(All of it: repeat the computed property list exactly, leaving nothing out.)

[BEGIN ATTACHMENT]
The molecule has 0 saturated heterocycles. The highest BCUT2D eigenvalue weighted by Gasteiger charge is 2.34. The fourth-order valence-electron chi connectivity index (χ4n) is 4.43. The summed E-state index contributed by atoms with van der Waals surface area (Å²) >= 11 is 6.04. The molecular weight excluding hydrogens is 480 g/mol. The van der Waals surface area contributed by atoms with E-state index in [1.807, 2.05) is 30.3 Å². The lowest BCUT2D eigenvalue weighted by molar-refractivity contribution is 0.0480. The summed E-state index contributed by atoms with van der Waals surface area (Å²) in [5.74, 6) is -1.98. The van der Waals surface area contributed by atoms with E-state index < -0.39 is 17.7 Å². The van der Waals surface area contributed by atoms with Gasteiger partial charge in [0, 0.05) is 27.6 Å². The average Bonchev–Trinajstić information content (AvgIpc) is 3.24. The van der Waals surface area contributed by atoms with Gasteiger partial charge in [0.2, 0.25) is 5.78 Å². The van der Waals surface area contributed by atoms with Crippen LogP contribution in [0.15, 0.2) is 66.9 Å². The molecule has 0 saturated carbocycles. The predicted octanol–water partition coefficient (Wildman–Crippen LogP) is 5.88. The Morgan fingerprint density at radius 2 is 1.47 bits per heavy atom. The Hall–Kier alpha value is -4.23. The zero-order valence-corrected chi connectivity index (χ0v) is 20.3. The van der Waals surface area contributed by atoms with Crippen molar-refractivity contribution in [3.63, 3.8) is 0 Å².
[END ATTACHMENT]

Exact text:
The molecule has 0 saturated heterocycles. The highest BCUT2D eigenvalue weighted by Gasteiger charge is 2.34. The fourth-order valence-electron chi connectivity index (χ4n) is 4.43. The summed E-state index contributed by atoms with van der Waals surface area (Å²) >= 11 is 6.04. The molecular weight excluding hydrogens is 480 g/mol. The van der Waals surface area contributed by atoms with E-state index in [1.807, 2.05) is 30.3 Å². The lowest BCUT2D eigenvalue weighted by molar-refractivity contribution is 0.0480. The summed E-state index contributed by atoms with van der Waals surface area (Å²) in [5.74, 6) is -1.98. The van der Waals surface area contributed by atoms with E-state index < -0.39 is 17.7 Å². The van der Waals surface area contributed by atoms with Gasteiger partial charge in [0, 0.05) is 27.6 Å². The average Bonchev–Trinajstić information content (AvgIpc) is 3.24. The van der Waals surface area contributed by atoms with Gasteiger partial charge in [0.2, 0.25) is 5.78 Å². The van der Waals surface area contributed by atoms with Crippen LogP contribution in [0.15, 0.2) is 66.9 Å². The molecule has 0 saturated carbocycles. The predicted octanol–water partition coefficient (Wildman–Crippen LogP) is 5.88. The Morgan fingerprint density at radius 2 is 1.47 bits per heavy atom. The Hall–Kier alpha value is -4.23. The zero-order valence-corrected chi connectivity index (χ0v) is 20.3. The van der Waals surface area contributed by atoms with Crippen molar-refractivity contribution in [3.63, 3.8) is 0 Å².